New Delhi, June 19: Kedarnath town was virtually submerged in mud and slush where 50 people had died and thousands are said to be missing in the flash floods.
The reason for mud, slush and flash floods could be due to breaking away of Kedar Dome and breaching of Charbari lake reservoir. Kedar Dome is a mountain peak and lies on a spur projecting towards the Gangotri glacier, two kilometers northwest of Kedarnath.
Meanwhile, this evening Uttarkhand Chief Minister Vijay Bahuguna said that Kedarnath was badly affected by floods. "Don't think we'll be able to start yatra before one year."
"We are not sure of the number of people who have died in the rains but for sure the numbers are much higher as more than 15,000 people are reported missing," a senior official involved in rescue work said today.
Officials admit that all of the 250 plus government and private hotels and lodges and more than 100 shops around the temple have been flattened.
The district magistrate of Rudraprayag, V.K. Dhaudhiyal, said he feared that the death toll in Kedarnath could be much higher.
At any given time, officials said 700 to 1,000 people were always at Ram Bada, which is now a heap of debris.
With 380 mm of rainfall, 450 percent more than usual, battering the area, aerial surveys have confirmed the worst fears.
Official records point out that during the June 14-16 rain fury, more than 13,000 people were at Kedarnath.
And while officials confirm evacuation of more than 1,000 people, the fate of the remaining 12,000 remains uncertain.
Other than this, the whereabouts of more than 1,000 people employed at the Ram Bada market, several hundred government employees, over 100 priests in the Shiva shrine are also not known.
The shrine, one of the four holy dhams, in Rudraprayag district of Uttarakhand bore the brunt of torrential rains. The mountain roads have been washed away resulting in slow and difficult rescue work.
The Ram Bada area near the temple town has been completely submerged and was not visible from rescue choppers. The entire 14 kilometre trekking route from Gaurikund to Kedarnath via Ram Bada has been severely affected.
Army Central Command officials said that nearly 6,000 to 8,000 people are stranded in Kedarnath, 2,500 in Hemkund Sahib and around 8,000 in Badrinath.
Flash floods, cloudbursts and landslips have so far claimed 131 lives in northern India. Thousands have been displaced in Uttar Pradesh where several rivers are in spate. The death toll in Uttarakhand has reached 102.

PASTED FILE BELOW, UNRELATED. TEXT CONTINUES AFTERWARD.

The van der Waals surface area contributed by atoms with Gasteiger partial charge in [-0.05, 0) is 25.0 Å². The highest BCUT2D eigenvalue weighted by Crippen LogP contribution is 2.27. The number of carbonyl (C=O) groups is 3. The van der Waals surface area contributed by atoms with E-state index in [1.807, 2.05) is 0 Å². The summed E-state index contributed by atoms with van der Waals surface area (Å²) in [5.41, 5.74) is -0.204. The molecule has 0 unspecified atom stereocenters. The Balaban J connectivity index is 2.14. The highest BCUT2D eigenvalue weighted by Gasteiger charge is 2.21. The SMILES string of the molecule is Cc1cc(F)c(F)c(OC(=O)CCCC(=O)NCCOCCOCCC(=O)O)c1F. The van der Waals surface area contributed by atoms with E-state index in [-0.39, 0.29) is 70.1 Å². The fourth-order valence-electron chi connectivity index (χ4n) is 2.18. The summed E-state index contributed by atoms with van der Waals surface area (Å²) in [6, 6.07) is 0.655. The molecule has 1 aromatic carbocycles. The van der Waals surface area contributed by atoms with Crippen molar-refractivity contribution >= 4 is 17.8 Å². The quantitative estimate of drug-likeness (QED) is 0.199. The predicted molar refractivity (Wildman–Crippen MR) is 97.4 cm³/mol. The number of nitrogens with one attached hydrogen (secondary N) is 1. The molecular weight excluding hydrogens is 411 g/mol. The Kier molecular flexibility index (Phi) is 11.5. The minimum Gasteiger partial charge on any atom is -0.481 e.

Military helicopters carried out emergency food drops on Wednesday for thousands of people stranded by flash flooding and washed out roads.
Uttarakhand: 0135-2710334, 2710335, 2710233.
Joshimath, Karnaprayag and Govindghat: 01372-253785.
Uttarkashi: 01374-226126, 226161.
ITBP helpline and control room: 011-24362892 and 9968383478.
Tales of survivors
Akash and his three friends watched in horror as a rain swollen river in Uttarakhand washed away their car, leaving them stranded. All four feel they have had a second birth. At one time, they had given up all hopes of surviving the rampaging floods .
They escaped the nature's fury by taking shelter at a private helipad.
"We saw houses and hotels collapse like they were made of cardboard," recounted another survivor of a group from Lucknow that went to Kedarnath, one of the worst hit places in Uttarakhand.
One survivor recounted how a girl walking ahead of them was suddenly swept away in the rains. Apparently, more than 100 people, mostly pilgrims, remain stranded near Sonprayag.
Shailendra Prakash Singh, another survivor, says the destruction was so sweeping that he was left only with the clothes he was wearing. Everything else was lost.
Rampati Ram Tripathi, former Uttar Pradesh president of the Bharatiya Janata Party (BJP), is trapped in a Garhwal tourism guest house in Uttarkashi. He has told party colleagues that he has been stranded since June 15 after returning from Gangotri. According to him, all major roads have been wiped off the map.
"There is no help coming our way," he complained. "There is no power, no food. All that we have is shelter at this place," he said on telephone.
Many were lucky to telephonically alert their families before losing the mobile network.
With agencies inputs